The NSA Lore:
Upon entering the museum we greeted by some lovely gentlemen. Who introduced us the museum and showed us how to navigate. One nice man, asked if we knew anything about the NSA and their history. He then invited us to watch a brief 20-minute movie before touring, so we could enjoy the museum with plus ten intelligent points. He asked us if were in college, while I wasn't Afrocutie is. Then he asked to take down our information cause the museum was looking to hire! During the movie, which I feel if you looked hard enough you could find it on Amazon, we learned about the inner workings of the NSA. Well what we could from this documentary. Afrocutie and I had a chuckle at the narrator saying that the area we were in was the "wooded Maryland suburbs". Certainly feeling it was a silly description and could literally apply to a lot of the general Maryland landscape. Little did we know that a 15-20 minute movie would actually be closer to an hour. Towards the end of the movie thanks to the question Afrocutie proposed earlier, I wondered if it was possible for a conspiracy theorist to be hired by the NSA. Worse a social media fanatic and blogger being hired to safeguard such important information. Stepping out into the once empty museum we were greeted by small crowds of people circulating and kids playing the spy museum. No Nicholas Cage in sight. Just kids bumbling past and never ever saying excuse me.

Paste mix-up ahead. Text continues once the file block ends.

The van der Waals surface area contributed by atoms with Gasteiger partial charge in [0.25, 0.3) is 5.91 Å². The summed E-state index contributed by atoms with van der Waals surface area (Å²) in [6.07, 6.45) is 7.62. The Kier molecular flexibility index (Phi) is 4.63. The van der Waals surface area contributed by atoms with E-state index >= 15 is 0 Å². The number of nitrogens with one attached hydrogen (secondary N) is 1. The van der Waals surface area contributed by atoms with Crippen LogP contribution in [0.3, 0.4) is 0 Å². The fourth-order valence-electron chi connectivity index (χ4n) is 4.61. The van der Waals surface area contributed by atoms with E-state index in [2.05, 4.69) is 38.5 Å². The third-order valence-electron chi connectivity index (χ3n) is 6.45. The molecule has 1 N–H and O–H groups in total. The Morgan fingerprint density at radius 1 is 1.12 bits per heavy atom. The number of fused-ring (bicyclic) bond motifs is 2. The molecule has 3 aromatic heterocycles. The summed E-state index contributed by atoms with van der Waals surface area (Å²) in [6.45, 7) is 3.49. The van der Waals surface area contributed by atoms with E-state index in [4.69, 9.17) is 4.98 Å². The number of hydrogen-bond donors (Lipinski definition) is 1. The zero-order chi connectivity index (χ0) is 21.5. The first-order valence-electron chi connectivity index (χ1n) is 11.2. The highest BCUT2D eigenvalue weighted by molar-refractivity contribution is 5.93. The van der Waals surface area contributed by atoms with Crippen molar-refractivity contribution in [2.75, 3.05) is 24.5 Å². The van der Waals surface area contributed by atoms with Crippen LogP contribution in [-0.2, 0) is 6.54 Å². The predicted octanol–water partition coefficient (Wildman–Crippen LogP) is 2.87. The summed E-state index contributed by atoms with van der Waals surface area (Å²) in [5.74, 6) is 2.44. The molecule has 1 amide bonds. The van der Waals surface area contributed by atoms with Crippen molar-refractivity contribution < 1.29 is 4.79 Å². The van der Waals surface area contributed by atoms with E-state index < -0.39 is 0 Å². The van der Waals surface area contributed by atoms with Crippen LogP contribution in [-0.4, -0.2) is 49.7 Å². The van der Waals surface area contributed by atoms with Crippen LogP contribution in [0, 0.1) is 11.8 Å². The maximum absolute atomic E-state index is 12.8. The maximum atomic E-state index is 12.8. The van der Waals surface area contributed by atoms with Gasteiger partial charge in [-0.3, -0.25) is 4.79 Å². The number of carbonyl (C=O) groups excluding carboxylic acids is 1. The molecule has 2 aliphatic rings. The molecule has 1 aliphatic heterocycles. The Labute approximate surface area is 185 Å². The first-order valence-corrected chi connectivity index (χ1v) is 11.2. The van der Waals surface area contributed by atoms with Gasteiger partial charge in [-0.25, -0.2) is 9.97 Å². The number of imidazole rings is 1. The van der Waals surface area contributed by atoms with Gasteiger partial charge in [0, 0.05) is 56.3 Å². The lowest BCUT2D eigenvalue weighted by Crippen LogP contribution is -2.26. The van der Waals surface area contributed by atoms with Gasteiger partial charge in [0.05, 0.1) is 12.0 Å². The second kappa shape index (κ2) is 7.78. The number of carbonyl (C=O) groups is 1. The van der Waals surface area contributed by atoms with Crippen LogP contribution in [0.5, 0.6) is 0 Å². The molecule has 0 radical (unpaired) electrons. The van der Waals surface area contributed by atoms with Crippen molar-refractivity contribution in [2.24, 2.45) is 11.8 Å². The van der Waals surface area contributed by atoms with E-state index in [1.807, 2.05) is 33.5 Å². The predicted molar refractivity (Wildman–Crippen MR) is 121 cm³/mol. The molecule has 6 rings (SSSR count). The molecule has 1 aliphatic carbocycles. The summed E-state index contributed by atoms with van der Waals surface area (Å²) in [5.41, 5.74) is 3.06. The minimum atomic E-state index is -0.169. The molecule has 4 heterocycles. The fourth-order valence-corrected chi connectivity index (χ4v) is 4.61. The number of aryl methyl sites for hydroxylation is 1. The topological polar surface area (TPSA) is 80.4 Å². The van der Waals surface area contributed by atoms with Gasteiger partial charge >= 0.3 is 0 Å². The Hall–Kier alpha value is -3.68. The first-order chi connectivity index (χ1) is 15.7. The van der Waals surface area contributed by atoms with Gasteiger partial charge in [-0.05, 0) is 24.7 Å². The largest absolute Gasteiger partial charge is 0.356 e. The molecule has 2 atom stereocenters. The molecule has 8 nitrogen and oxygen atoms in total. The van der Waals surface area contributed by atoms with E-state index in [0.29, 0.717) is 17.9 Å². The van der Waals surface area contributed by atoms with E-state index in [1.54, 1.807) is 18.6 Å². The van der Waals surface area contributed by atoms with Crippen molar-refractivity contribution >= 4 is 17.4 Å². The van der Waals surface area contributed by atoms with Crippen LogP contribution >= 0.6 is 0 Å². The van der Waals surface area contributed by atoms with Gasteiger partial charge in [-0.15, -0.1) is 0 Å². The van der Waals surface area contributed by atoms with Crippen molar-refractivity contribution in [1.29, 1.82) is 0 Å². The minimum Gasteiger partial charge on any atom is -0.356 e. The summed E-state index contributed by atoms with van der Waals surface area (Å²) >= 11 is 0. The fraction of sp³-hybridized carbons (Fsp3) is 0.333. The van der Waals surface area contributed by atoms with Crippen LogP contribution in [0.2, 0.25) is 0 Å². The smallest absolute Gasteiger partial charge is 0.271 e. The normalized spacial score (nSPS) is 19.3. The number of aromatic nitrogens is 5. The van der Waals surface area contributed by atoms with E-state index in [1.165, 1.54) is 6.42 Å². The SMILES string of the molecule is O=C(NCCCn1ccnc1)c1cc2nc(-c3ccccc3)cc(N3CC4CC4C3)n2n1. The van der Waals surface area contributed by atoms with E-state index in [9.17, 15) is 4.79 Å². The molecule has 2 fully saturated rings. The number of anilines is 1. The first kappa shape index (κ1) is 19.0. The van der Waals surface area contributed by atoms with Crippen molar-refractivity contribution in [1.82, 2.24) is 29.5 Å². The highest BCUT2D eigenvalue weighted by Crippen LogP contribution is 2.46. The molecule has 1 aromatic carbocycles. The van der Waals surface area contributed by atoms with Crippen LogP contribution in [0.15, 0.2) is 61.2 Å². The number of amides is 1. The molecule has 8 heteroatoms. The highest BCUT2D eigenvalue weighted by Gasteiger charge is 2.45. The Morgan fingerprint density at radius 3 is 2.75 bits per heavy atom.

We danced our way through the quickly growing crowds and towards the museums' library. As always dear friends I was tempted to check out a book, and it did not help that my friend also asked if I was going to. Was I tempted? Absolutely. Our nations spies, their memoirs, our secrets all to be devoured by a bookworm or student of literature. Still, like I said previously if I check out a book at a museum then it means I have to return it faster, and that's a commitment my non-driving behind can not make. However, among the books, there were several selections that caught my curious eyes.
Engima & Jade